What is a planning breach?
It is a breach to carry out without any necessary consent
- building works and changes of use
- demolition in a conservation area
- works to listed buildings
- works to protected trees
- works to countryside hedgerows
- external advertisements
The following are also breaches of planning control
- not complying with conditions attached to a consent
- departures from approved details
- untidy land or buildings
You can see for yourself if consent has been granted by viewing planning application details online.
What is not a Planning breach?
- disputes about land ownership
- the position of property boundaries
- disputes over private rights of way
- breaches of restrictive covenants on property deeds
These are private matters between the parties involved. If they cannot be resolved through agreement you should seek independent advice from the Citizens Advice Bureau (CAB) or a solicitor
What happens when planning controls are breached?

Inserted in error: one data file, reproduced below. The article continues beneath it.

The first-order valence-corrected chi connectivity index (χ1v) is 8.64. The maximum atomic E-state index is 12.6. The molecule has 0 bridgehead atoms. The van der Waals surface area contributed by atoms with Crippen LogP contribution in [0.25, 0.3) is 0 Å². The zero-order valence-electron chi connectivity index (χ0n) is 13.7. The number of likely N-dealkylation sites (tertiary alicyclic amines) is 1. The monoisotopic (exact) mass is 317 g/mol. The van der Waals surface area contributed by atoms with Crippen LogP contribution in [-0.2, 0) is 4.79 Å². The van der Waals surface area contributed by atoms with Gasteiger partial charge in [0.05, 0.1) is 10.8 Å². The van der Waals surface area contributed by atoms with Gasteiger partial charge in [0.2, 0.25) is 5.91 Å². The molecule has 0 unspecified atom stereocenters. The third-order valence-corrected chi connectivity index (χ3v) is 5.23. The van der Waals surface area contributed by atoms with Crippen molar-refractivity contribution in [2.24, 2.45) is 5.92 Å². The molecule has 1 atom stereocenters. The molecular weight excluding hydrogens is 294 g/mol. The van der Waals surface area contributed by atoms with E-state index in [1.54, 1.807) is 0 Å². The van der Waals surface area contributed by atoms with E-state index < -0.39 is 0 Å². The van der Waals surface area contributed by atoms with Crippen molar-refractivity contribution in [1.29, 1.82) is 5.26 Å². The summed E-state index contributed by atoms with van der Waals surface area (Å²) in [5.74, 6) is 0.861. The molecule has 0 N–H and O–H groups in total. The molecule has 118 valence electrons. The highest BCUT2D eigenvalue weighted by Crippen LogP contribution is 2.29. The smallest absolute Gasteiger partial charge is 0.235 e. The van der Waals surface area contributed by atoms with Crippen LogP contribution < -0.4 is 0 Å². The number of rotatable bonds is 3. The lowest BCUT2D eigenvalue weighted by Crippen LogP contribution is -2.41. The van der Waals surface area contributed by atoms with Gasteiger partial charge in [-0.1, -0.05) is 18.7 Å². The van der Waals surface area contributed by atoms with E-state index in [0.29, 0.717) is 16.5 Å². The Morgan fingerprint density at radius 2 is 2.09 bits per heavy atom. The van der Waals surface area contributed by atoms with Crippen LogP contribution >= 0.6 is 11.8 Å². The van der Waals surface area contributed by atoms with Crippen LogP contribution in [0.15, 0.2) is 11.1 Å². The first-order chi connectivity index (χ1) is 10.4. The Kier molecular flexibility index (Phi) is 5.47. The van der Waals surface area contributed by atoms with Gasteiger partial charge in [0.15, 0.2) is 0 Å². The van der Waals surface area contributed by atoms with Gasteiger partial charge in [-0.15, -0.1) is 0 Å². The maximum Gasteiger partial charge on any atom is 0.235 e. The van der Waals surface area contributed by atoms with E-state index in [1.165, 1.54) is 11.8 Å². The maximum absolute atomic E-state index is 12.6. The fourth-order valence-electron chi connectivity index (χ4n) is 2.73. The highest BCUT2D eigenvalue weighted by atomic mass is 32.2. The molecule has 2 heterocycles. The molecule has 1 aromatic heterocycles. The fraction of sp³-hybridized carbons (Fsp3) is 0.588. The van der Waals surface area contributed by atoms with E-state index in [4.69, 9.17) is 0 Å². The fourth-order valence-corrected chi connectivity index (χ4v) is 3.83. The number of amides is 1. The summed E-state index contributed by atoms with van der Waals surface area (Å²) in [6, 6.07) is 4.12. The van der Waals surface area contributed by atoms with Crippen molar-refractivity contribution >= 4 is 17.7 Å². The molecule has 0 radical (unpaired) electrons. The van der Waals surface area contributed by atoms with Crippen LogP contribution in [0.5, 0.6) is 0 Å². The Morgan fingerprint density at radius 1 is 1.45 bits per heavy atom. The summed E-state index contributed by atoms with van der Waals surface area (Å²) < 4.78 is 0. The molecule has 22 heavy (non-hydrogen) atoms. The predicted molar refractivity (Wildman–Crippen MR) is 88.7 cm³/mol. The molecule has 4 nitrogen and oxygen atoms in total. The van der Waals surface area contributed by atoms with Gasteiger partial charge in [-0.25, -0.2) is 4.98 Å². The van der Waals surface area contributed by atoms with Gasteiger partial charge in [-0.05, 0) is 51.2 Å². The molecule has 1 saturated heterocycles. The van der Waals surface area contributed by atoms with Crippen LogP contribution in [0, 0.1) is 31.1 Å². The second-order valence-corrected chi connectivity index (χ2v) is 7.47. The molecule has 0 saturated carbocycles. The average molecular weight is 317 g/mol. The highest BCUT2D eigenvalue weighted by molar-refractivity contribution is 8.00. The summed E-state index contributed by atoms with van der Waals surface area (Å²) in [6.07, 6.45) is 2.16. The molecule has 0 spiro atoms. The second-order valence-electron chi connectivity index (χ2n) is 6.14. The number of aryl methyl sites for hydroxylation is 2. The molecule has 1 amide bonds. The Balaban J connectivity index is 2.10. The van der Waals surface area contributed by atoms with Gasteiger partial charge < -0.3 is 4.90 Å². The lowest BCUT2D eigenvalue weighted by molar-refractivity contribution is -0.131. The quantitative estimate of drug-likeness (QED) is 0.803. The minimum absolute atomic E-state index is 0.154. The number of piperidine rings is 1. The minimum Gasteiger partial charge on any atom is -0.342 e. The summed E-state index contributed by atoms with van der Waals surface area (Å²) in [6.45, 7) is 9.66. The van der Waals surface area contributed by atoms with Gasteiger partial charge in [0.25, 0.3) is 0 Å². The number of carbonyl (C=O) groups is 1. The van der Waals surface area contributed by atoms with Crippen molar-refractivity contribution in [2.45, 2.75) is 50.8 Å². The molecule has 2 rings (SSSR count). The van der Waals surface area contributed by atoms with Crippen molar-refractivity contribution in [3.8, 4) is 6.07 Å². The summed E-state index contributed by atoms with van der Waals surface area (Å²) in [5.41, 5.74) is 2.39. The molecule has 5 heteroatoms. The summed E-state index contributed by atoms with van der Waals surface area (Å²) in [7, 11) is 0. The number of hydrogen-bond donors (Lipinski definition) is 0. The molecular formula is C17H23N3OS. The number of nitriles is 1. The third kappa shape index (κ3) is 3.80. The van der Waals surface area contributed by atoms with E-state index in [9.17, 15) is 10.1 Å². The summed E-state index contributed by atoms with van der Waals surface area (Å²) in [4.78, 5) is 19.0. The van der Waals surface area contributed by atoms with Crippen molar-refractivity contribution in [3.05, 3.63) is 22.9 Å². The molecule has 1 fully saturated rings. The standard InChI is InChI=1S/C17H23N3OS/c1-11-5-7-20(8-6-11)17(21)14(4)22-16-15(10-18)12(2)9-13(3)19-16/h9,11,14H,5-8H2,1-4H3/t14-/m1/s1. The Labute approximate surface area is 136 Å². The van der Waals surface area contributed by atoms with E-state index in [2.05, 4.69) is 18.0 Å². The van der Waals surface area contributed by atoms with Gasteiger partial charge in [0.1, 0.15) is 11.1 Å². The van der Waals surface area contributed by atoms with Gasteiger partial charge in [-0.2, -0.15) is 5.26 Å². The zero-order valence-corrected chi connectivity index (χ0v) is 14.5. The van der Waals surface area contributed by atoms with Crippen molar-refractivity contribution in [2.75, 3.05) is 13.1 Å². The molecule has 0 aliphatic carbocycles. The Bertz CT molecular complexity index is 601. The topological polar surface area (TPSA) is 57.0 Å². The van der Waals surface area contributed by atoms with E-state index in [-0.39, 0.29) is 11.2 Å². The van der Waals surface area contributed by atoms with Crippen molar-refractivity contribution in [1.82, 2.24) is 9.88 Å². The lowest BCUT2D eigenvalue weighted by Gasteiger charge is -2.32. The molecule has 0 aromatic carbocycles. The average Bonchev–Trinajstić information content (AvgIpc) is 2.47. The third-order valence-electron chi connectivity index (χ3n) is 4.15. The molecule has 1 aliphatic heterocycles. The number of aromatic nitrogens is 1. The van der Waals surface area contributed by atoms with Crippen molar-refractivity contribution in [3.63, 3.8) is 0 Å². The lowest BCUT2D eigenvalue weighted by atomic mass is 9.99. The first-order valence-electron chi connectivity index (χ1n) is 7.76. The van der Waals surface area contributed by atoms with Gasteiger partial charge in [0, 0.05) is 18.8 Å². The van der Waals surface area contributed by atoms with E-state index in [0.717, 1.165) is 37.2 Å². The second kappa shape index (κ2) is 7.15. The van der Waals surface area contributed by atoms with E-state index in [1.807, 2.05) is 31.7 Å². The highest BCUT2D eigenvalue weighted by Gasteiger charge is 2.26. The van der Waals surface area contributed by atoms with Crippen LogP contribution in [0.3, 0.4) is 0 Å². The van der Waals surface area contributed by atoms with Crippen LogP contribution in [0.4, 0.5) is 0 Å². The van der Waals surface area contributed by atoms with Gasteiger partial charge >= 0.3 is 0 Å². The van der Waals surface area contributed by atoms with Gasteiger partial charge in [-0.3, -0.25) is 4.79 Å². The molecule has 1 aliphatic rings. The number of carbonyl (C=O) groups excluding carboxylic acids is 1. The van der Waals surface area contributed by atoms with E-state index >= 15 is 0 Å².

We investigate all complaints. If you want to tell us about a suspected breach of planning control please complete our form to report a suspected breach.
We recognise that some breaches of planning control are genuine mistakes where people don't know they need permission.
Most breaches of planning control are not criminal offences. Nevertheless, we have a range of enforcement powers to remedy their effects.
Breaches can become immune through the passage of time: 10 years for most uses and conditions and 4 years for building and engineering works. There is no period of immunity for breaches of listed building control.
Further information is available in our range of enforcement leaflets that are available for download below.
How to make a complaint
How we investigate your complaint
If you are suspected of breaching planning controls
Enforcement notices explained
Enforcement: our powers
Planning enforcement charter
Planning enforcement plan
Estate agents' boards